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Implementation and evaluation of a multicomponent quality improvement intervention to improve efficiency of hepatitis C screening and diagnosis.

Hirsch, Amy A; Lawrence, Renée H; Kern, Elizabeth; Falck-Ytter, Yngve; Shumaker, Davis T; Watts, Brook.
Jt Comm J Qual Patient Saf; 40(8): 351-7, 2014 Aug.
Artigo em Inglês | MEDLINE | ID: mdl-25208440

BACKGROUND:

Given recent advances in hepatitis C virus (HCV) treatment, health systems must ensure that patients with a positive HCV antibody receive timely determination of their HCV status through viral testing. At the Louis Stokes Cleveland Department of Veterans Affairs Medical Center, viral testing was completed within six months of the first instance of a positive HCV antibody test for only 45% of patients. Beginning in 2008, three sequential improvements were implemented to close this care gap.

METHODS:

The three sequential improvements phases were as follows: (1) improving patient-centeredness of screening process in ambulatory patients, (2) local implementation of the Department of Veterans Affairs national HCV reflex testing policy, and (3) local evaluation of the efficiency and effectiveness of local implementation of reflex testing.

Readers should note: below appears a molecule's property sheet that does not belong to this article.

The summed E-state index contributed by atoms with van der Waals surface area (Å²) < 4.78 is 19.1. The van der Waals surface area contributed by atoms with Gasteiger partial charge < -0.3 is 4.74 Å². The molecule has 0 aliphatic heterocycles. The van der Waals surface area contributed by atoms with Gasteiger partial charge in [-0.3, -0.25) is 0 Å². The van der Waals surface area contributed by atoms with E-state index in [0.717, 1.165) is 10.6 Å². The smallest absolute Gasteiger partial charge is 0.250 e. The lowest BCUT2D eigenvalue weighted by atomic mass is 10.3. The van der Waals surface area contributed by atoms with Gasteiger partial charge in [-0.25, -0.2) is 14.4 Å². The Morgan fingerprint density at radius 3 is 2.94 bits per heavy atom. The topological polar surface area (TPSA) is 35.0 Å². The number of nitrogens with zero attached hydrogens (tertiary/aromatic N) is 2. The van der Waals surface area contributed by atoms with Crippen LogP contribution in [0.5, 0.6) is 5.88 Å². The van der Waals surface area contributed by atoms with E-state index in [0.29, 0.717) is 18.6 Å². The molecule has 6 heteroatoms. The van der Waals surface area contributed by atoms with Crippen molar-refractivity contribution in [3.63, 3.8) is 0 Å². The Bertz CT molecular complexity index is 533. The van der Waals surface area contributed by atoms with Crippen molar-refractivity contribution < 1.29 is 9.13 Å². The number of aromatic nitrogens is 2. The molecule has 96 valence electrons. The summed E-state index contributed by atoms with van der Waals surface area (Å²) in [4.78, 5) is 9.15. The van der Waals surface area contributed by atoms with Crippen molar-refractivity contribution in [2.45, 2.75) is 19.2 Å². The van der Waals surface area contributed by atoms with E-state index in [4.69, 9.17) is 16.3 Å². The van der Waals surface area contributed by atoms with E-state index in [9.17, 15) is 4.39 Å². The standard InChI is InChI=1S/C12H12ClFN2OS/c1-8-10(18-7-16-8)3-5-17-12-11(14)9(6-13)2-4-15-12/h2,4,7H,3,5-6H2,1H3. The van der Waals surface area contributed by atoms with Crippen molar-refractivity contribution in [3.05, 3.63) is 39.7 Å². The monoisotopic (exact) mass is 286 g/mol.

RESULTS:

From 2005 through 2013, 40 to 150 unique patients/quarter required viral testing following a positive antibody test. The firsts and second-phase improvements resulted in a 68% and 96% completion rate for timely viral testing during respective improvement phases. In the third improvement phase, remaining process problems related to the reflex testing process were identified using a locally developed electronic HCV population management application, resulting in a sustained rate of 100% completion of timely viral testing. Interrupted time series analysis revealed that the implementation of HCV reflex testing had the largest impact on the ability to complete timely viral testing.

CONCLUSIONS:

A continuous quality improvement approach, supported by an HCV population management application, achieved the complete closure of an important HCV care gap. Reflex testing should be initiated at facilities that have yet to adopt this approach.
Selo DaSilva